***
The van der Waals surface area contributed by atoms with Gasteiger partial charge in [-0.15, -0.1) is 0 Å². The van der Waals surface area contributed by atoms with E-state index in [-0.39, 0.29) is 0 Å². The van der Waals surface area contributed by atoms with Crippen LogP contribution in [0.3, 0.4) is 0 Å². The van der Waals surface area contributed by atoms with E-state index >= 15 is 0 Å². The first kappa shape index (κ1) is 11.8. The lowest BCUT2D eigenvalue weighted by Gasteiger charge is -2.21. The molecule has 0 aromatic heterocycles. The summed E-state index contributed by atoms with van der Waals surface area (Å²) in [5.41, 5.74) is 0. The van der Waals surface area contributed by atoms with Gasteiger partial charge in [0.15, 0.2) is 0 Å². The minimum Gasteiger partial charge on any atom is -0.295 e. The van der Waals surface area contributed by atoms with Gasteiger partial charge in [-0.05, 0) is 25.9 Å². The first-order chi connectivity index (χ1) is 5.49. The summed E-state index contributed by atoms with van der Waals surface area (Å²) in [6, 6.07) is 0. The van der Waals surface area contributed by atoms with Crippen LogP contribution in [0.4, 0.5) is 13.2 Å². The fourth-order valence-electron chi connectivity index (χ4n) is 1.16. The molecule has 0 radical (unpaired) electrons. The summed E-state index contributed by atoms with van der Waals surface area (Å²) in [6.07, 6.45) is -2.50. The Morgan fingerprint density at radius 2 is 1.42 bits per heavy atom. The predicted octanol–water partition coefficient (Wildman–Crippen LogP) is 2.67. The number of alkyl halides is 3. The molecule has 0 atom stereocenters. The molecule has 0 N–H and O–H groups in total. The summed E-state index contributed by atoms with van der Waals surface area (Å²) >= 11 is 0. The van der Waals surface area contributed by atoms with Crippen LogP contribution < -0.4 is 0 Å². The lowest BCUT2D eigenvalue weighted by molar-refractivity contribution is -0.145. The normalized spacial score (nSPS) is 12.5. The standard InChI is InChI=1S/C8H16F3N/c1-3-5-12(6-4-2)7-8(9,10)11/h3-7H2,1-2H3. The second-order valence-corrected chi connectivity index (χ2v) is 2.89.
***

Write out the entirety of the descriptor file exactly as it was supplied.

The van der Waals surface area contributed by atoms with Gasteiger partial charge in [-0.15, -0.1) is 0 Å². The van der Waals surface area contributed by atoms with E-state index in [-0.39, 0.29) is 0 Å². The van der Waals surface area contributed by atoms with Crippen LogP contribution in [0.3, 0.4) is 0 Å². The van der Waals surface area contributed by atoms with E-state index >= 15 is 0 Å². The first kappa shape index (κ1) is 11.8. The lowest BCUT2D eigenvalue weighted by Gasteiger charge is -2.21. The molecule has 0 aromatic heterocycles. The summed E-state index contributed by atoms with van der Waals surface area (Å²) in [5.41, 5.74) is 0. The van der Waals surface area contributed by atoms with Gasteiger partial charge in [0.15, 0.2) is 0 Å². The minimum Gasteiger partial charge on any atom is -0.295 e. The van der Waals surface area contributed by atoms with Gasteiger partial charge in [-0.05, 0) is 25.9 Å². The first-order chi connectivity index (χ1) is 5.49. The summed E-state index contributed by atoms with van der Waals surface area (Å²) in [6, 6.07) is 0. The van der Waals surface area contributed by atoms with Crippen LogP contribution in [0.4, 0.5) is 13.2 Å². The fourth-order valence-electron chi connectivity index (χ4n) is 1.16. The molecule has 0 radical (unpaired) electrons. The summed E-state index contributed by atoms with van der Waals surface area (Å²) in [6.07, 6.45) is -2.50. The Morgan fingerprint density at radius 2 is 1.42 bits per heavy atom. The predicted octanol–water partition coefficient (Wildman–Crippen LogP) is 2.67. The number of alkyl halides is 3. The molecule has 0 atom stereocenters. The molecule has 0 N–H and O–H groups in total. The summed E-state index contributed by atoms with van der Waals surface area (Å²) >= 11 is 0. The van der Waals surface area contributed by atoms with Crippen LogP contribution < -0.4 is 0 Å². The lowest BCUT2D eigenvalue weighted by molar-refractivity contribution is -0.145. The normalized spacial score (nSPS) is 12.5. The standard InChI is InChI=1S/C8H16F3N/c1-3-5-12(6-4-2)7-8(9,10)11/h3-7H2,1-2H3. The second-order valence-corrected chi connectivity index (χ2v) is 2.89.